Debunking “Clean” Natural Gas

Posted by | August 17, 2012

I was riding my bicycle to work the other day and a city bus went blasting past me. As it did so, I couldn’t help but see the words “Powered by CLEAN BURNING natural gas!” emblazoned on its rear end. Natural gas is a fossil fuel, it isn’t clean burning, is it?  I asked my self this question and also wondered who in a position of authority was keeping an eye on the natural gas spin-doctor.  We keep hearing about the “natural gas revolution,” the great news that clean burning natural gas is now in abundant supply and very cheap, so America has a bright new energy future.

The clean burning claim was bothering me, because I know that with the price of natural gas as low as it is, truly clean and renewable energy sources like wind and solar will have to become just as cheap in order to compete─or we will not continue to develop these important renewable sources as quickly as we would otherwise.  In checking on the clean burning claim, I found a spot-on research piece from the Flemish Institute of Technology in Belgium analyzing the emissions of actual city buses running on natural gas versus those running on diesel.  It found virtually no difference in carbon dioxide (CO2) emissions between the two fuels.  Even I was surprised, I thought the natural gas bus would have some CO2 emission advantage.  It turns out that the power output of natural gas under real life driving conditions causes the amount of fuel burned, and CO2 emissions released, to be higher than one would expect.

I also looked into the differences between the air emissions of electric generating facilities running on natural gas versus those running on coal.  The United States Environmental Protection Agency site summarized what I found nicely, “Compared to the average air emissions from coal fired generation, natural gas produces half as much CO2.”

Natural gas is just cheap; it isn’t clean.  And it might not even be cheap.

As you know, natural gas is cheap because the oil industry is aggressively exploiting a natural gas production technique known as fracking, and through this technique the supply of natural gas has increased greatly, which has caused the price to plunge by more than 50%.  However, fracking uses a tremendous amount of water and injects hazardous chemicals deep into the ground at high pressure.  The water use is an obvious issue and of immediate concern; the chemical injection will require years or decades to determine the real environmental impact.  The long-term environmental consequences of these practices are simply not reflected in today’s price of natural gas.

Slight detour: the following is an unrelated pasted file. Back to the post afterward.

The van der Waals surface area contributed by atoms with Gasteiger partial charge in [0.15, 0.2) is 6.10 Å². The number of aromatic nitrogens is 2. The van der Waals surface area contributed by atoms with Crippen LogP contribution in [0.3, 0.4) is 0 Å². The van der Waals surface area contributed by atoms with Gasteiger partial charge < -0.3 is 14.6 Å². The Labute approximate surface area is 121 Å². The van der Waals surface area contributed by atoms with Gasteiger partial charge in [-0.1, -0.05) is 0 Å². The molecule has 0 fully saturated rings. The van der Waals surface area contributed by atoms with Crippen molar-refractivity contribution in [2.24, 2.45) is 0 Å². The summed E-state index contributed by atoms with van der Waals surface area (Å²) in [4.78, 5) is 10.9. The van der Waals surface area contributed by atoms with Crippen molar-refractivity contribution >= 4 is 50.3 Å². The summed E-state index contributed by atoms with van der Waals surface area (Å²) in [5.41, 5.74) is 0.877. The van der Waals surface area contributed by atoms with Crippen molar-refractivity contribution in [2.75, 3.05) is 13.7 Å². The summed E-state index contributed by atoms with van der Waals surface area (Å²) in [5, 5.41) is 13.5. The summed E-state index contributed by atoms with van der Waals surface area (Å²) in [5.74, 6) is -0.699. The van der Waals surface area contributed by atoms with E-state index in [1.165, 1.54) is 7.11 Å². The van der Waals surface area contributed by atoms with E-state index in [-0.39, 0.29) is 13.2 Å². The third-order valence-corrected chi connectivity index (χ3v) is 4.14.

One of the energy sources that natural gas is very likely to crowd out is nuclear, because it has become expensive and complex to build and run a nuclear plant and therefore the price difference between gas fired plants and nuclear is greatest. Nuclear is expensive for many reasons, but two primary reasons are the regulatory system that governs nuclear power production and the money an owner of a nuclear plant has to set aside to properly decommission the plant at the end of its useful life. This governance system is designed to protect public health, safety, and the environment─which are, of course, closely related systems.  We do not have a strong regulatory system to govern the production of natural gas and there is no requirement to set aside funds to clean up wells at the end of their productive years. The problems caused by producing natural gas will be dealt with by society at some unknown future date in an unknown manner.  There are 450,000 gas wells in the United States, scattered throughout the countryside on top of shale deposits.  There are less than 70 nuclear power plants.  If one of those nuclear plants has a problem, it is worldwide news.  If one of those gas wells starts leaking chemicals into your local water supply, who is going to notice?

So I don’t think that natural gas is as clean or as cheap as we are being led to believe. And I think that the sign on our city buses should be removed.

 

John Streur is President of Portfolio 21 Investments. He has 25 years experience in the field of investment management. 

Post categories: global warming, greenhouse gas emissions, natural gas, risk

Add your comment:

Thanks very much for leaving a comment.

Notice

I understand and would like to proceed. »